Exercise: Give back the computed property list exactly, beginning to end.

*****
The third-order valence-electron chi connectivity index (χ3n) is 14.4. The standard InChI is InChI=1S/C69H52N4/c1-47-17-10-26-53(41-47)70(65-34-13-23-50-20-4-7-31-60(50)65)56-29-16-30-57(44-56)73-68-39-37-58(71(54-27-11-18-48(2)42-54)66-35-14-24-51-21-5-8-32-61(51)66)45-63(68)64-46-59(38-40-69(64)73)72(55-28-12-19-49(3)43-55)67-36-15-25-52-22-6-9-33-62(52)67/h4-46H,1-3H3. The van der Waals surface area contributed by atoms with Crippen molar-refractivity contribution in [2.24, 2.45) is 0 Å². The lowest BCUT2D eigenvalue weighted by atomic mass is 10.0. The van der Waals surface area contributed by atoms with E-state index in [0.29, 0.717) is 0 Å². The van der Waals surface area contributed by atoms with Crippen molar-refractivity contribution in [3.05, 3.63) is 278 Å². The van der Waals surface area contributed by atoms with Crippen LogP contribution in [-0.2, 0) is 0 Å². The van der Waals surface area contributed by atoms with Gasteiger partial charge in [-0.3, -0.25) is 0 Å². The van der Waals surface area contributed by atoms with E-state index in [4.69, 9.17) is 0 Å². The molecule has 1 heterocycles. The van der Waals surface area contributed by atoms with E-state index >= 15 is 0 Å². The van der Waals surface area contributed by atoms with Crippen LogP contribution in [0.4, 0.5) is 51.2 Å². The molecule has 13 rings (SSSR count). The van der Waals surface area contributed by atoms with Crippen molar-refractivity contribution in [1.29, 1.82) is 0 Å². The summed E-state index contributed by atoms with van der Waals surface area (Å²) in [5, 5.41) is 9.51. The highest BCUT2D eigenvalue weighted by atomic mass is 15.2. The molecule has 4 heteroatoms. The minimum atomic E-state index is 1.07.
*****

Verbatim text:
The third-order valence-electron chi connectivity index (χ3n) is 14.4. The standard InChI is InChI=1S/C69H52N4/c1-47-17-10-26-53(41-47)70(65-34-13-23-50-20-4-7-31-60(50)65)56-29-16-30-57(44-56)73-68-39-37-58(71(54-27-11-18-48(2)42-54)66-35-14-24-51-21-5-8-32-61(51)66)45-63(68)64-46-59(38-40-69(64)73)72(55-28-12-19-49(3)43-55)67-36-15-25-52-22-6-9-33-62(52)67/h4-46H,1-3H3. The van der Waals surface area contributed by atoms with Crippen molar-refractivity contribution in [2.24, 2.45) is 0 Å². The lowest BCUT2D eigenvalue weighted by atomic mass is 10.0. The van der Waals surface area contributed by atoms with E-state index in [0.29, 0.717) is 0 Å². The van der Waals surface area contributed by atoms with Crippen molar-refractivity contribution in [3.05, 3.63) is 278 Å². The van der Waals surface area contributed by atoms with Crippen LogP contribution in [-0.2, 0) is 0 Å². The van der Waals surface area contributed by atoms with Gasteiger partial charge in [-0.3, -0.25) is 0 Å². The van der Waals surface area contributed by atoms with E-state index in [4.69, 9.17) is 0 Å². The molecule has 1 heterocycles. The van der Waals surface area contributed by atoms with E-state index >= 15 is 0 Å². The van der Waals surface area contributed by atoms with Crippen LogP contribution in [0.4, 0.5) is 51.2 Å². The molecule has 13 rings (SSSR count). The van der Waals surface area contributed by atoms with Crippen molar-refractivity contribution in [1.29, 1.82) is 0 Å². The summed E-state index contributed by atoms with van der Waals surface area (Å²) in [5, 5.41) is 9.51. The highest BCUT2D eigenvalue weighted by atomic mass is 15.2. The molecule has 4 heteroatoms. The minimum atomic E-state index is 1.07.